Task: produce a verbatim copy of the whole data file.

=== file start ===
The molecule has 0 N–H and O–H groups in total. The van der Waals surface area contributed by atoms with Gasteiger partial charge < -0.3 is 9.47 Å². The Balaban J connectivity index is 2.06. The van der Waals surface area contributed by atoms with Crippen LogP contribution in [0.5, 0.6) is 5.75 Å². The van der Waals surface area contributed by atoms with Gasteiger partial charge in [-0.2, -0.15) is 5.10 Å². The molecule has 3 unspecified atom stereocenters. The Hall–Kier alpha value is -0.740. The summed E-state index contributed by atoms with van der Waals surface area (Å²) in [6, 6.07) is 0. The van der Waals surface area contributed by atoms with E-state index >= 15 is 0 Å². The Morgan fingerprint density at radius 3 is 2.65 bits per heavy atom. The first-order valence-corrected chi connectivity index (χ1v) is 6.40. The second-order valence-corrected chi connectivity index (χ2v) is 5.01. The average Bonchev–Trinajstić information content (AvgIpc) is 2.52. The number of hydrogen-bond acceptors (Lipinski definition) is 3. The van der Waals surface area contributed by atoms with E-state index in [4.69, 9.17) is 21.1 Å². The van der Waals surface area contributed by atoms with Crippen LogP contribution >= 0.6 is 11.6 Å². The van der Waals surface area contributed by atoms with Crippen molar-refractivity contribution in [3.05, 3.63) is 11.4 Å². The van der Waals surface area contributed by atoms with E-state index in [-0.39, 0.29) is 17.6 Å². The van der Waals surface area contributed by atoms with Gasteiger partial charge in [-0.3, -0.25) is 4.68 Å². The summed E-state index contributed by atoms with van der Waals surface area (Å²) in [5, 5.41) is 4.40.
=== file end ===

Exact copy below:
The molecule has 0 N–H and O–H groups in total. The van der Waals surface area contributed by atoms with Gasteiger partial charge < -0.3 is 9.47 Å². The Balaban J connectivity index is 2.06. The van der Waals surface area contributed by atoms with Crippen LogP contribution in [0.5, 0.6) is 5.75 Å². The van der Waals surface area contributed by atoms with Gasteiger partial charge in [-0.2, -0.15) is 5.10 Å². The molecule has 3 unspecified atom stereocenters. The Hall–Kier alpha value is -0.740. The summed E-state index contributed by atoms with van der Waals surface area (Å²) in [6, 6.07) is 0. The van der Waals surface area contributed by atoms with E-state index >= 15 is 0 Å². The Morgan fingerprint density at radius 3 is 2.65 bits per heavy atom. The first-order valence-corrected chi connectivity index (χ1v) is 6.40. The second-order valence-corrected chi connectivity index (χ2v) is 5.01. The average Bonchev–Trinajstić information content (AvgIpc) is 2.52. The number of hydrogen-bond acceptors (Lipinski definition) is 3. The van der Waals surface area contributed by atoms with E-state index in [4.69, 9.17) is 21.1 Å². The van der Waals surface area contributed by atoms with Crippen LogP contribution >= 0.6 is 11.6 Å². The van der Waals surface area contributed by atoms with Crippen molar-refractivity contribution in [3.05, 3.63) is 11.4 Å². The van der Waals surface area contributed by atoms with E-state index in [-0.39, 0.29) is 17.6 Å². The van der Waals surface area contributed by atoms with Gasteiger partial charge in [-0.3, -0.25) is 4.68 Å². The summed E-state index contributed by atoms with van der Waals surface area (Å²) in [5, 5.41) is 4.40.